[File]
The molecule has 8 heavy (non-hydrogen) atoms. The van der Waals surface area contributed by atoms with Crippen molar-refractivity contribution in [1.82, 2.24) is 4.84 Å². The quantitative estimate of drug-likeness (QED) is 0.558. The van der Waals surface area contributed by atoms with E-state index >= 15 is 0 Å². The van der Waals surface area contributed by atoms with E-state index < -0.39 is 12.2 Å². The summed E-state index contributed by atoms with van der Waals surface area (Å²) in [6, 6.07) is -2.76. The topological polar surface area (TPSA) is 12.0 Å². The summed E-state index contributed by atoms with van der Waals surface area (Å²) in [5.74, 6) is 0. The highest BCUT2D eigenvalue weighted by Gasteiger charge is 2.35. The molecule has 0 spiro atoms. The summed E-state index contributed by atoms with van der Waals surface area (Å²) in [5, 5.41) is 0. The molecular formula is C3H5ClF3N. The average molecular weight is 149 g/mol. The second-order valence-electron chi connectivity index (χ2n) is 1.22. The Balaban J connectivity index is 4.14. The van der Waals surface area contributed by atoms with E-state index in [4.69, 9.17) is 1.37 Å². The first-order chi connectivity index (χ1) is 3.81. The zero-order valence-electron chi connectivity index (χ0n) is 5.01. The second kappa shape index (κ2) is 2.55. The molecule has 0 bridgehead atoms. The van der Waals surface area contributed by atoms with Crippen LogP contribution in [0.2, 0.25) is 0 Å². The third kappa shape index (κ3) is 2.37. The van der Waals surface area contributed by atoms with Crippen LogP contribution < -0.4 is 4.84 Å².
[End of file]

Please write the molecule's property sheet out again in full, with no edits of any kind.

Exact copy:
The molecule has 8 heavy (non-hydrogen) atoms. The van der Waals surface area contributed by atoms with Crippen molar-refractivity contribution in [1.82, 2.24) is 4.84 Å². The quantitative estimate of drug-likeness (QED) is 0.558. The van der Waals surface area contributed by atoms with E-state index >= 15 is 0 Å². The van der Waals surface area contributed by atoms with E-state index < -0.39 is 12.2 Å². The summed E-state index contributed by atoms with van der Waals surface area (Å²) in [6, 6.07) is -2.76. The topological polar surface area (TPSA) is 12.0 Å². The summed E-state index contributed by atoms with van der Waals surface area (Å²) in [5.74, 6) is 0. The highest BCUT2D eigenvalue weighted by Gasteiger charge is 2.35. The molecule has 0 spiro atoms. The summed E-state index contributed by atoms with van der Waals surface area (Å²) in [5, 5.41) is 0. The molecular formula is C3H5ClF3N. The average molecular weight is 149 g/mol. The second-order valence-electron chi connectivity index (χ2n) is 1.22. The Balaban J connectivity index is 4.14. The van der Waals surface area contributed by atoms with E-state index in [4.69, 9.17) is 1.37 Å². The first-order chi connectivity index (χ1) is 3.81. The zero-order valence-electron chi connectivity index (χ0n) is 5.01. The second kappa shape index (κ2) is 2.55. The molecule has 0 bridgehead atoms. The van der Waals surface area contributed by atoms with Crippen LogP contribution in [0.2, 0.25) is 0 Å². The third kappa shape index (κ3) is 2.37. The van der Waals surface area contributed by atoms with Crippen LogP contribution < -0.4 is 4.84 Å².